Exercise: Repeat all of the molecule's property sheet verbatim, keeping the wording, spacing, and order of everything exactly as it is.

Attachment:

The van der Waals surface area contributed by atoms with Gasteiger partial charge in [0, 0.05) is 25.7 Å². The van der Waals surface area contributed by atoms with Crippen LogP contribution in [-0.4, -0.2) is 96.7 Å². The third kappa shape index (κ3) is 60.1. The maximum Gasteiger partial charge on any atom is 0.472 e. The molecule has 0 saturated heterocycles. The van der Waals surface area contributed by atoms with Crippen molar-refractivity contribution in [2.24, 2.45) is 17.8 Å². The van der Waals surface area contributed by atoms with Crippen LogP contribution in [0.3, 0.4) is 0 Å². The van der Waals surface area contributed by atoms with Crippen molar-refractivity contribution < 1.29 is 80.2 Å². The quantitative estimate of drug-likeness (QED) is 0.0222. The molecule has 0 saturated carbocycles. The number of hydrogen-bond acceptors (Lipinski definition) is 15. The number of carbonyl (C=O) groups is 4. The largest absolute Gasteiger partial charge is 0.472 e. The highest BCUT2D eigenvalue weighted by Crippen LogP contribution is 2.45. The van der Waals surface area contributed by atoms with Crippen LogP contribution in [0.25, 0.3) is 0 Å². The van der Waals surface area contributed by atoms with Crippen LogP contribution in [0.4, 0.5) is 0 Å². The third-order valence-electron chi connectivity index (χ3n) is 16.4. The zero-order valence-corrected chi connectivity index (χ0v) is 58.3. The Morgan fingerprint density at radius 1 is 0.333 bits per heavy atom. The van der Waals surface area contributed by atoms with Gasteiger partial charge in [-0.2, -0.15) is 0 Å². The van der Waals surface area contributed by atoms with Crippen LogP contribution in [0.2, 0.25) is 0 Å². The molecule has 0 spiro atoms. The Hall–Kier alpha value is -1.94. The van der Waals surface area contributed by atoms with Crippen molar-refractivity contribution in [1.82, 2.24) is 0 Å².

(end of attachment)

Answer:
The van der Waals surface area contributed by atoms with Gasteiger partial charge in [0, 0.05) is 25.7 Å². The van der Waals surface area contributed by atoms with Crippen LogP contribution in [-0.4, -0.2) is 96.7 Å². The third kappa shape index (κ3) is 60.1. The maximum Gasteiger partial charge on any atom is 0.472 e. The molecule has 0 saturated heterocycles. The van der Waals surface area contributed by atoms with Crippen molar-refractivity contribution in [2.24, 2.45) is 17.8 Å². The van der Waals surface area contributed by atoms with Crippen LogP contribution in [0.3, 0.4) is 0 Å². The van der Waals surface area contributed by atoms with Crippen molar-refractivity contribution < 1.29 is 80.2 Å². The quantitative estimate of drug-likeness (QED) is 0.0222. The molecule has 0 saturated carbocycles. The number of hydrogen-bond acceptors (Lipinski definition) is 15. The number of carbonyl (C=O) groups is 4. The largest absolute Gasteiger partial charge is 0.472 e. The highest BCUT2D eigenvalue weighted by Crippen LogP contribution is 2.45. The van der Waals surface area contributed by atoms with Crippen LogP contribution in [0.25, 0.3) is 0 Å². The van der Waals surface area contributed by atoms with Crippen LogP contribution in [0.4, 0.5) is 0 Å². The third-order valence-electron chi connectivity index (χ3n) is 16.4. The zero-order valence-corrected chi connectivity index (χ0v) is 58.3. The Morgan fingerprint density at radius 1 is 0.333 bits per heavy atom. The van der Waals surface area contributed by atoms with Gasteiger partial charge in [-0.2, -0.15) is 0 Å². The van der Waals surface area contributed by atoms with Crippen LogP contribution in [0.2, 0.25) is 0 Å². The molecule has 0 spiro atoms. The Hall–Kier alpha value is -1.94. The van der Waals surface area contributed by atoms with Crippen molar-refractivity contribution in [1.82, 2.24) is 0 Å².